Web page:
Magazines and newspapers are spilling much ink over Personal Health Records (PHRs), the latest piece of IT that will fix healthcare. I asked my small-practice doctor a few weeks ago what he would do if a patient presented him with a PHR. Not much, he answered (first I had to explain what it is.) No insurer would pay him to populate the data and it isn’t integrated with his (limited) PPM system. The patient would be welcome to a copy of his medical records (for an exorbitant “handling & copying” fee) to populate the PHR himself, but good luck making out the doctor’s handwriting, medical abbreviations and terminology. If one had seen specialists, those separate records would need to be secured and entered as well.

The PHR hype is in full swing, and it will likely take a decade minimum for a majority of patients to have PHRs. I doubt most people will even look at their PHR even if they have one. Progressive insurers like Aetna offer members a pre-populated PHR based on claims data. In the long term, this will help Aetna improve care, reduce errors and lower costs. Follow the money and one will see the adoption path PHRs follow.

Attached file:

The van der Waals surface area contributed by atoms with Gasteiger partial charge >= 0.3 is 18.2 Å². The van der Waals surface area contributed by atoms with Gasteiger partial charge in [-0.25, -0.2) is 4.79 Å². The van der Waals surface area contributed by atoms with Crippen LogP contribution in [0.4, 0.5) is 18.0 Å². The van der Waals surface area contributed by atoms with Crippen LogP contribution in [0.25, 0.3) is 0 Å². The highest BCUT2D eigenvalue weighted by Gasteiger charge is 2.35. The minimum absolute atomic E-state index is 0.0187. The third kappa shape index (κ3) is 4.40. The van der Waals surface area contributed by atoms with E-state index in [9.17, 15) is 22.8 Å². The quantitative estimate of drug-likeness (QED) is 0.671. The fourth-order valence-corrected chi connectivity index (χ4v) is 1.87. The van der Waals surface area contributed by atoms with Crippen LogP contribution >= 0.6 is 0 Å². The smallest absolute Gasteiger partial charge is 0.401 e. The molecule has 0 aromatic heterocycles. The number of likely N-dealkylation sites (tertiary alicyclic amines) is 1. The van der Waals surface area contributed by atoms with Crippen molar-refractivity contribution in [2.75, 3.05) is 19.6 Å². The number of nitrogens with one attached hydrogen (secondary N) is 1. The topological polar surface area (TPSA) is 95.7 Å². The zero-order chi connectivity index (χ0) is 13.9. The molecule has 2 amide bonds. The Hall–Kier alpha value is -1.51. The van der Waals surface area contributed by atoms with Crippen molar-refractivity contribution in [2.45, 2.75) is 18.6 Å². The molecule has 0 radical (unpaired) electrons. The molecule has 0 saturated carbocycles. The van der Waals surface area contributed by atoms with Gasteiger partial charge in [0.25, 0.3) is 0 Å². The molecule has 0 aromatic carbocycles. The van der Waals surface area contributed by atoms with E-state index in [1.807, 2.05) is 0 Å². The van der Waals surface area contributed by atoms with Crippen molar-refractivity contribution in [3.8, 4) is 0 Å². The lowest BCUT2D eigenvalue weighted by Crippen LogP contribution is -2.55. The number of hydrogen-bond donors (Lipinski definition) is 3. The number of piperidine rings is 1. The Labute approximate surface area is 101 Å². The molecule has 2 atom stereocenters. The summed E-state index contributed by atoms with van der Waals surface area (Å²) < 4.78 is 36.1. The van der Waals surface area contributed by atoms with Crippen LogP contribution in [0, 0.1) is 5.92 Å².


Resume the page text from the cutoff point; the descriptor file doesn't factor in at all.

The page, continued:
As with all technologies, the question of standards is arising with PHRs. AHIP has taken a good first step in creating a standard that is expected to be ready by December of ’08. The standard includes data set and portability requirements to take into consideration a person’s change in employers and health plans.

Some payors like Medical Mutual of Ohio and Anthem BCBS have PHRs that align with the AHIP standard. Time will tell how PHRs are accepted by consumers. Nationally, CCHIT, the Certification Commission for Health Information Technology, will be certifying personal health records (PHRs) next year. Criteria will be proposed in April, 2009, along with a comment period. Certification will officially start in July 2009.

CCHIT’s certification of EMRs met with mixed reactions early on, with smaller vendors crying foul over the $20,000 fee. Since then, it’s become a somewhat important stamp of approval in large enterprise purchasing decisions. This will likely happen with PHR certification as well.

Locally here in Massachusetts Blue Cross Blue Shield of Massachusetts partnered with Google Health to enable members to import their claims data into their Google Health profile. BCBSMA says that members with Google Health PHRs will be able to share data with healthcare providers who currently don’t have access to their data. Also, they can download medical records and prescription history from other connected providers.

By Shawn Whalen, SVP & Director, Healthcare IT Practice, Schwartz Communications